The article under review is interesting in the sense that it focuses on the association between age and delinquent companions along with the element of delinquency itself. The theories and concepts addressed in the ‘theoretical background’ section of the study include Thornberry’s interactional theory suggesting the impact of ‘delinquent peer associations’ as an incrementing factor during the period of ‘middle adolescence’ (Field & Mears, 2002, p.21). While Field and Mears point out the lack in the theory as it does not provide the ‘focus on general rather than specific measures of offending’ (Field & Mears, 2002, p.21).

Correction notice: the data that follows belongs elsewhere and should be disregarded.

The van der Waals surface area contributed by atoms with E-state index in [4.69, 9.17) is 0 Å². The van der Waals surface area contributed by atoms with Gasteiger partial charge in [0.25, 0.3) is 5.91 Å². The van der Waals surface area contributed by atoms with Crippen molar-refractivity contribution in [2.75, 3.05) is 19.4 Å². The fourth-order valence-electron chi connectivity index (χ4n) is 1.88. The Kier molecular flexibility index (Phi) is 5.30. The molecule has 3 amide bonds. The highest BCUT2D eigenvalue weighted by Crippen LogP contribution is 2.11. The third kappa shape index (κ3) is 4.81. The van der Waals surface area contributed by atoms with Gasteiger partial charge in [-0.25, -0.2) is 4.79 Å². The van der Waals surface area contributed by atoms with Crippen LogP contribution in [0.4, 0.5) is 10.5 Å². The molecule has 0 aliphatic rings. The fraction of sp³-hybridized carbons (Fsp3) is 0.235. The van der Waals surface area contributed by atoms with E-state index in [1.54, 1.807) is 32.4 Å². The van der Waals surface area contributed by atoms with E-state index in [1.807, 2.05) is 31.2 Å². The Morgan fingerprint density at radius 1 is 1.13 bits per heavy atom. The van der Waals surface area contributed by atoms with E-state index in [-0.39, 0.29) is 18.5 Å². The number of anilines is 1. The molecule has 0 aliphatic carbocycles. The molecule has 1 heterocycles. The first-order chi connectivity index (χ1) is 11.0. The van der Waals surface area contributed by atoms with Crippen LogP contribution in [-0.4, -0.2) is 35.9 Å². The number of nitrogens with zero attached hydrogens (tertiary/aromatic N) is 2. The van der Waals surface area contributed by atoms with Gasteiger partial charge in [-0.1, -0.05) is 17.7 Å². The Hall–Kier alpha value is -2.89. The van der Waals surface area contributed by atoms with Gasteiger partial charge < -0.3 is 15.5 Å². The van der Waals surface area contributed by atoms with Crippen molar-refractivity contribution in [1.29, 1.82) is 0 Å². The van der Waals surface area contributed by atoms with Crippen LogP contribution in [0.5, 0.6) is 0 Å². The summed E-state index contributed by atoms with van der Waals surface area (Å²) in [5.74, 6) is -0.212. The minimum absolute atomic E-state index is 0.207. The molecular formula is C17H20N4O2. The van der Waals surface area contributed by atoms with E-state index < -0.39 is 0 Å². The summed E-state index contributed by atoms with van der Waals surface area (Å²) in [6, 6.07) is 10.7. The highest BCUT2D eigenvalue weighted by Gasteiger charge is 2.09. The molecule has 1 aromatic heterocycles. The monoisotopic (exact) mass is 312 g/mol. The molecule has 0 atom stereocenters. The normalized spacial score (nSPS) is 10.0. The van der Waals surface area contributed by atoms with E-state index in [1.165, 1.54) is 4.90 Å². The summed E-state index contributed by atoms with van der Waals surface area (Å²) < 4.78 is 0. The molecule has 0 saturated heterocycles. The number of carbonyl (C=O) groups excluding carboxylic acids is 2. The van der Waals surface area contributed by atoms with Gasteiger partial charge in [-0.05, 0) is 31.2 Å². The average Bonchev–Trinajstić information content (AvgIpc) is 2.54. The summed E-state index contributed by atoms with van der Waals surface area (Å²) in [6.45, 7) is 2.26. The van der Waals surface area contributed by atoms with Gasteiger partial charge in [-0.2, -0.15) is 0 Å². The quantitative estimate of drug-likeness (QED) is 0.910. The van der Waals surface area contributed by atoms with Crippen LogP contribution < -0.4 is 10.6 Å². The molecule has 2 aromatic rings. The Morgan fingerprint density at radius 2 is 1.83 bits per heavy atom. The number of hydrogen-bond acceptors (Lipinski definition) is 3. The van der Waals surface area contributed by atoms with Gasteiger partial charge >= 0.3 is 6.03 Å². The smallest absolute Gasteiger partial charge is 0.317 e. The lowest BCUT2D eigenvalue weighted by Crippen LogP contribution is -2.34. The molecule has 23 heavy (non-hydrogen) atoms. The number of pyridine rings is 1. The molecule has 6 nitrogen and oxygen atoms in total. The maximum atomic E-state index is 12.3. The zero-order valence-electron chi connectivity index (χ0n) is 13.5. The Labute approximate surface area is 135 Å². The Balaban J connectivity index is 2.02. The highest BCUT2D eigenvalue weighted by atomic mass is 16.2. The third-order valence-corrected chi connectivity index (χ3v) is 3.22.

This is the reason, as we note, that the interactional theory is explained in the literature review section but it does not support any of the findings. Mears and Field, however, attempt to ‘draw on research by Warr (1993 to 1996)’ in their hypothesis regarding the particular types of offenses to trace the extent of relationship between age and peer (Field & Mears, 2002, p.21). The notion presented by Warr tends to support the findings of the study as the researchers base their hypothesis on Warr’s ideas as he reported that the rate of group violation is higher for drug offenses than the other ones (Warr, 1996). Warr aso used the data from the National Youth Survey to ‘examine delinquent groups, with special attention to the identity and and role of instigators in those groups’ (Warr, 1996, p.11). The researchers state the purpose of the study directly in the beginning which is helpful to develop an understanding of the research as they state that ‘the present study’ attempts to explore ‘more directly the precise linkages among age, peer association, and delinquency’ (Field & Mears, 2002, p.20). They adopt an analytic approach to examine their assumptions or hypotheses.
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